A group of concerned moms in Prattville is struggling to get several LGBTQ+ books aimed at children removed from the toddler and children's section of the Prattville library.  

Several mothers have been searching through over 80 books for children on gender, sex, sexual orientation pronouns and other LGBTQ issues, such as detailing same-sex love stories. After undertaking to read all 80 books, the mothers presented Prattville library officials with at least seven for review, with more expected to come.

The books include "The Pronoun Book," "Drew LeClair Gets a Clue," "Moonflower," "Alice Austen Lived Here," "Yes! No! A First Conversation about Consent," "Being You," and "A Language of Seabirds," all of which have been criticized for their content and messaging.

Nearly all of the books found in the Prattville library are featured on the "Rainbow Book List" from the American Library Association (ALA).

The Rainbow Book List is created by the Rainbow Book List Committee of the Rainbow Round Table of the ALA. Originally a joint project between the Rainbow Round Table (formerly Gay, Lesbian, Bisexual and Transgender Round Table) and the Social Responsibilities Round Table, the Rainbow Book List presents an annual bibliography of books with "significant and authentic LGBQTIA+ content," which it recommends for people from birth through 18 years old.

"So far, we've found about 80 books for all age children from toddler, some are advertised as toddler books, all the way up to high school, but they call them young adults, which they consider to be 17," one mother said, requesting anonymity.  

"If you think the pronoun book is bad. There are two different transitioning stories for children marketed for ages three to seven called 'If You're a Kid Like Gavin' and Calvin.'"

"If You're a Kid Like Gavin" is a story written about a young female activist who must fight against a teacher who refuses to let the author use the male bathroom.

"Calvin" is a children's story about a girl who says she has been a boy since she can remember. It details the story of her family and school embracing her new identity and name.

For many of those mothers, the public library is instrumental for homeschooling and extra-curricular activities, leaving many concerned with the library's content.

"Us mommas that are homeschooling our kids, we're in the library a lot; I mean, that's part of what we do is take our kids to the library," She continued.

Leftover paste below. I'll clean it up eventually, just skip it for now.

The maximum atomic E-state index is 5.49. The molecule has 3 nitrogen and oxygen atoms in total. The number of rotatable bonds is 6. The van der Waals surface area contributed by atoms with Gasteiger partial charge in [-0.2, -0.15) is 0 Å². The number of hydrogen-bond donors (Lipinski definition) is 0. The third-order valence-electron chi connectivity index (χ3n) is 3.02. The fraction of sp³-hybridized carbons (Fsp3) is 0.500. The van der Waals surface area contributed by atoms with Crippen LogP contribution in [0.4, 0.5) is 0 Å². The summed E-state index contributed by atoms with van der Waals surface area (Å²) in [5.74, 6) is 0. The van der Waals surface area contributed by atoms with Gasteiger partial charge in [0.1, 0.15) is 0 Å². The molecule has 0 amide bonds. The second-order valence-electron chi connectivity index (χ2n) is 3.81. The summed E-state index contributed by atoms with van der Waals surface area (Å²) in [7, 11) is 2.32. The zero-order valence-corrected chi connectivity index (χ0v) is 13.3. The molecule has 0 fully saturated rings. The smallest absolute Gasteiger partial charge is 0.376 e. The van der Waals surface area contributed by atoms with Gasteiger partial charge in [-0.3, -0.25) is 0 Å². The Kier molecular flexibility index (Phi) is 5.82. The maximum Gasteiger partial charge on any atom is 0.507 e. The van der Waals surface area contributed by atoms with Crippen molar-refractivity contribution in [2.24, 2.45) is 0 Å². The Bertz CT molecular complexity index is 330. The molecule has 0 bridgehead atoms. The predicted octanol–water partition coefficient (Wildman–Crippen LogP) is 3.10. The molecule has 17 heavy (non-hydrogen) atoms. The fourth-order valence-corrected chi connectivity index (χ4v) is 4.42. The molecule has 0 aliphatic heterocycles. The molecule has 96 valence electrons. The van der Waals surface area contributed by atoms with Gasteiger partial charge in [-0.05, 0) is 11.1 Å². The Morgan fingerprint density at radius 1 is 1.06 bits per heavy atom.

After compiling a list of books, the women presented the list to the head of the library for review. The library has a form used for people to file books for review. The library is supposed to convene a board to review the books and determine whether to keep a book. According to the mother, the process has proven arduous, not yet yielding results despite going through the library's review process.

"I told her from a biblical perspective why this was wrong," the mother continued. "I told her from a scientific perspective how this was wrong. And she looked at me and said, 'Well, some parents don't think this is wrong.' I was so shocked. I said, 'Who in Prattville, Alabama wants this stuff in the library? I told her that she would be hard-pressed to find people in this town supporting these types of books for kids."

"I am not for censorship, but I don't think that applies to children. These are not age-appropriate conversations to be having apart from a parent's consent."

One mother said she asked the library if the books could be labeled "LGBTQ" instead of simply "fiction" and "non-fiction," even suggesting a gender identity section of the library to avoid books being read accidentally. All of the suggestions reportedly fell on deaf ears.

As of April 17, the library has passed the 15-day deadline to review the books. And mothers say they have received scant details on if and when the library will make a determination on the books.

However, if the library continues to "drag their feet," at least one of the mothers intends to bring the issue before the city council.    

"The city needs to know," she said. "I have a feeling if the people of this town knew, they would not be okay with all this."

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